• The Law Commission of India has suggested that the sedition law, a 153-year-old colonial law, should be retained with certain amendments and increased punishment of up to life imprisonment. The Commission proposes amending Section 124A of the Indian Penal Code (IPC), which deals with sedition, to provide greater clarity in its interpretation, understanding, and usage.
  • The recommended amendment aims to align Section 124A with the Supreme Court’s 1962 verdict in the Kedar Nath Case, which clarified that the sedition clause should only be invoked if there is a pernicious tendency to incite violence. The sedition law should not be used to suppress freedom of speech.
  • The Commission suggests rephrasing Section 124A as follows: “Whoever by words, either spoken or written, or by signs, or by visible representation, or otherwise, brings or attempts to bring into hatred or contempt, or excites or attempts to excite disaffection towards, the Government established by law in India, with a tendency to incite violence or cause public disorder shall be punished with imprisonment for life, to which fine may be added, or with imprisonment of either description for a term which may extend to seven years, to which fine may be added, or with fine.”
  • The Commission further recommends increasing the maximum punishment to “seven years,” granting the courts more flexibility to impose suitable penalties based on the gravity of the offense. The sedition law is currently on hold due to an interim order of the Supreme Court, as activists and jurists claim it is often misused to silence dissent.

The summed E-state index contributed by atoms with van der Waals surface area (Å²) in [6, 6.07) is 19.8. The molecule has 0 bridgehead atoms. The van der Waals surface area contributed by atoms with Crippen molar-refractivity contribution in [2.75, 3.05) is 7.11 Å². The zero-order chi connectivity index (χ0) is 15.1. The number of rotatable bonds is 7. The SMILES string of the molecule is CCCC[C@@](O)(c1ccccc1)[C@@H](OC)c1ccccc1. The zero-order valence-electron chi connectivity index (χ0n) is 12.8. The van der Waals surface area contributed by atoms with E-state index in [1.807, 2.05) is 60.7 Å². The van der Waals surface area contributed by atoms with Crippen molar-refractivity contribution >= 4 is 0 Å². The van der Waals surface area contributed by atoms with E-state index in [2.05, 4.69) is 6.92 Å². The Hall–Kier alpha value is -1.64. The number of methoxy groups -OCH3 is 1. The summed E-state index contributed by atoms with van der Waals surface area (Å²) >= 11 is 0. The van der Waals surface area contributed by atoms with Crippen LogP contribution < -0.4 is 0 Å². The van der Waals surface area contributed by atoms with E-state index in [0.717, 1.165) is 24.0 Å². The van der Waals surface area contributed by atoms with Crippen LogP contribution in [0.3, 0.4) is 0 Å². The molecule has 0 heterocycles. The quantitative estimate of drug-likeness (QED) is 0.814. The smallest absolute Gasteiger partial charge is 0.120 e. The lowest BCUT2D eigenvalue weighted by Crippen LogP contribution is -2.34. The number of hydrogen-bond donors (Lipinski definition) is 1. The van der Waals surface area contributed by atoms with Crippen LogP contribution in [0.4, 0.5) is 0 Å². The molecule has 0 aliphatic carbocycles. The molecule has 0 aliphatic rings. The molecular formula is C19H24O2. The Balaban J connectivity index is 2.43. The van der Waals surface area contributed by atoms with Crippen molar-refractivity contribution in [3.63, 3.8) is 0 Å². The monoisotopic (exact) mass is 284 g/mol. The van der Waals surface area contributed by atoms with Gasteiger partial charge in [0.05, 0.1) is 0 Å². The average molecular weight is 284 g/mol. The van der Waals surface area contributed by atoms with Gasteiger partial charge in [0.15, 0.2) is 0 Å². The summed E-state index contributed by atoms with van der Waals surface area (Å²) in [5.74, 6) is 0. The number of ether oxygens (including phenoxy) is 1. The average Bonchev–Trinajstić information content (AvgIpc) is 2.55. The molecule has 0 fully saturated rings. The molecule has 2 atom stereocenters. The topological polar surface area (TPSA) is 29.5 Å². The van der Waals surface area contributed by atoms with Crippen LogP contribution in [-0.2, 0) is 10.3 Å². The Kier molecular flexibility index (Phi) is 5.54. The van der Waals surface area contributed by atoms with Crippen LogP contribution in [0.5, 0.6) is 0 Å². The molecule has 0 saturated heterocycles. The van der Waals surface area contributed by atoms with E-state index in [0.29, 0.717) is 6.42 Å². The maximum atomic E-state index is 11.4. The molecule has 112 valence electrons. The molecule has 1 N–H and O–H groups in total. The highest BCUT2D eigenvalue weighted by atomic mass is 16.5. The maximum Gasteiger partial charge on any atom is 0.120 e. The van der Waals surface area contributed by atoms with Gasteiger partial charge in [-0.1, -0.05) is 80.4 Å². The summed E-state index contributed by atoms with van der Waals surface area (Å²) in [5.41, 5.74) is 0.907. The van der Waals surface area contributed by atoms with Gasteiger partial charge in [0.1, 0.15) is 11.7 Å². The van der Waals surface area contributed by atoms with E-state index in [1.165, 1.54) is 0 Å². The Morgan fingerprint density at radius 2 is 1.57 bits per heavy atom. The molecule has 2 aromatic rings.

• The proposed amendments also incorporate the “tendency” aspect mentioned in the Kedar Nath verdict, emphasizing that a mere inclination to incite violence or cause public disorder should be sufficient to invoke the sedition clause, without requiring proof of actual or imminent violence.
  • To prevent abuse of the provision, the Commission suggests procedural safeguards. It proposes amending Section 154 of the Criminal Procedure Code, requiring a preliminary inquiry by a police officer of at least the rank of Inspector before registering an FIR under Section 124A.
  • The Law Commission justifies the retention of the sedition law, stating that it is a reasonable restriction on the right to free speech and essential for protecting the security and stability of the State. It points out that other jurisdictions like the US and UK have merged their sedition law with counter-terror legislation.
  • Without Section 124A, expressions inciting violence against the government would be tried under more stringent counter-terror laws. Hence, the Commission stresses the importance of retaining Section 124A to combat anti-national and secessionist elements and to nip subversive activities in their early stages.

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